Just saw this
Im an estate agent (can hear the boos and hisses already).
I work in good south dublin areas - high prices, healthy demand (usually).
Been reading all the links about peoples opinions on where they think the market is and where they think its going etc.
Just to set the record straight from someone in the business 6 days a week.
in general, the south dublin market is down 15% - 20% on last year.
I am talking actual sale price, you can throw guides out the window.
in gereral, the south dublin market is down 15% - 20% if, that is, you can get a bid and hence a sale.
I have 21 properties for sale - more than ive ever had before.
3 have bids.
no competing bids.
bids are low, and much lower than what the owner wants / needs.
maybe 1 will sell.
since 1st January, I have sale agreed 12 properties.
10 have fallen through, 2 sold (at substantially lower prices).
Out of the 10 that fell through, only 1 has had another bid since.
As its lower than the first bid, that sale aint going anywhere.
i refuse to take on apartments because the owners have an over-inflated opinion of their price.
The market for apartments has bombed.
Irish people want to live in houses - apartments are temporary.
There is a colossal amount of new apartments on the market making it practically impossible to shift 2nd hand ones without a massive reduction in price.
hence the domino effect :
someone selling an apartment (and buying a house) will get much less than they initially calculated. Consequently, they can now only bid much less for the house. The house seller refuses the offer because it is too low (even though it may be the highest and best price out there). Therefore, both sale agreeds fall through and inventories build up.
Guide prices may stay the same throughout (not reflecting the real lower prices).
Although guide prices stay the same, it masks the reality that real prices are falling.
Incidentially, the sellers determine guide prices - not estate agents. We provide the guide, they provide the price !
We must follow their instructions no matter how bad we tell them it is.
Hence guide prices reflect what they are looking for, not the real market.
On occasions, some people are lucky enough to sell their apartment for a high price. These people can then go on to successfully buy a house at a high price.
Hence some houses are still going for reasonably high prices.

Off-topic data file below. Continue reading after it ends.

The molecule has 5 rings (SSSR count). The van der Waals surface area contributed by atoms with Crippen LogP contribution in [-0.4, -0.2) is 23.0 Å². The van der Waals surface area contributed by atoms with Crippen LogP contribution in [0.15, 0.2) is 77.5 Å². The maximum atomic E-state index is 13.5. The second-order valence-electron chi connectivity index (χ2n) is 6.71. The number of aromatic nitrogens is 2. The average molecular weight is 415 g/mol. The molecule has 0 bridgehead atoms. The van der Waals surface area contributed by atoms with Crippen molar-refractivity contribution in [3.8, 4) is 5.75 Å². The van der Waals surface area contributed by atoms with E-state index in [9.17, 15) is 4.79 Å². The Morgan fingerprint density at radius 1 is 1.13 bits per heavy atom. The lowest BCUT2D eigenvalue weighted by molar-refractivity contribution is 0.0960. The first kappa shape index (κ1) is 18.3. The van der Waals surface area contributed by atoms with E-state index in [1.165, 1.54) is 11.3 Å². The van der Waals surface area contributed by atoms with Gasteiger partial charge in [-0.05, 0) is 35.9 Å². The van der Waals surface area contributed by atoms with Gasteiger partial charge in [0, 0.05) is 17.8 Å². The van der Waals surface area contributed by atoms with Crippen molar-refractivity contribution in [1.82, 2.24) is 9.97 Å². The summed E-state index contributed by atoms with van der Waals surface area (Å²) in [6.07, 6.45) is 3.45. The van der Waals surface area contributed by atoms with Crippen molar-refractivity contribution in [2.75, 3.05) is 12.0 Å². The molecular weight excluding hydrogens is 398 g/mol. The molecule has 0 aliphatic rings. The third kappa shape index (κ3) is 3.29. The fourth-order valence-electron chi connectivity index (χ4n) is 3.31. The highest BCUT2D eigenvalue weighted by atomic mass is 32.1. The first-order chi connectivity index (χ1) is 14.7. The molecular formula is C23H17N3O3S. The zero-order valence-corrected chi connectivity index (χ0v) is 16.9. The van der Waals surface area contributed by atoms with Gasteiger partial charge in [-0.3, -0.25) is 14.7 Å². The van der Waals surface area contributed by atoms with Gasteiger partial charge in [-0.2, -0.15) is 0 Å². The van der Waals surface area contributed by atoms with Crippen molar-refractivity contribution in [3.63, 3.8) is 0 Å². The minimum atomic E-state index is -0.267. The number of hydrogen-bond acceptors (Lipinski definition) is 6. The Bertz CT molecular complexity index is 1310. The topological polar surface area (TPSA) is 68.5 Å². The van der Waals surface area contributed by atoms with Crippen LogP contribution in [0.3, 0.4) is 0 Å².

But, i cannot stress enough, this is generally a rare event.
I do not sell new developments but i know a lot of developers very well.
Most new developments are having a torrid time.
Developers will accept a much lower price than what they are quoting.
There is a serious overhang from the past 7 months and developers of these properties are trying to get out before the new crop hits the market.
Some developments are doing well.
These are housing developments (NOT APARTMENTS), in good locations and well priced.
Well priced can mean the same price as last year but with much better furnishings and contents, hence, same price - but much more for it.
Or, in effect, if the house had the same (lack of) contents as last year, it would achieve a lower price.
This is extremely important as it is providing ‘evidence’ that house prices are not falling and we are heading for a ‘soft landing’.
This is WRONG.
Last year house price â‚¬1,000,000.
This year house price â‚¬1,000,000 (but with â‚¬100,000 extras).
Officially no change in house prices.
Reality, house prices down â‚¬100,000.
Dont be fooled, Developers know the markets gone.
Some of the best known estate agents are (quietly) closing down offices and letting people go.
The ones that havent already, are planning it.
Banks are looking for reasons / excuses not to give out money.
This has taken even me by surprise, as in all my years of experience (ok only 6), ive never come across this.
Out of the 10 sale agreeds that i mentioned earlier that fell through, 6 were because of banks saying ‘NO’.
In hindsight, the high of the market was in April 2006.
Prices stayed high until august/september, with an unusually large amount of activity in between (no summer lull).
Buyers disappeared sometime around august/september and consequently so did the prices.
This happened before minister mcdowells comments on stamp duty and whilst it didnt start the process, it certainly hasnt helped entice the first time buyers back into the market.
There are buyers out there - but most are sitting on the sidelines.
And YES, that means if you were unlucky to buy anytime after March 2006, you are looking at a loss should you wish to sell.
Please note that the above 10 points are FACTS !
They are not projections or opinions or assumptions, but based upon real deals.
My experiences are not unusual and generally reflect those of my colleagues and estate agent friends across the entire south dublin area.
I am not saying the markets doomed as i cannot predict the future.
However, it has certainly dropped to the extent that many of my comrades in the business are starting to look at the posibility of changing jobs.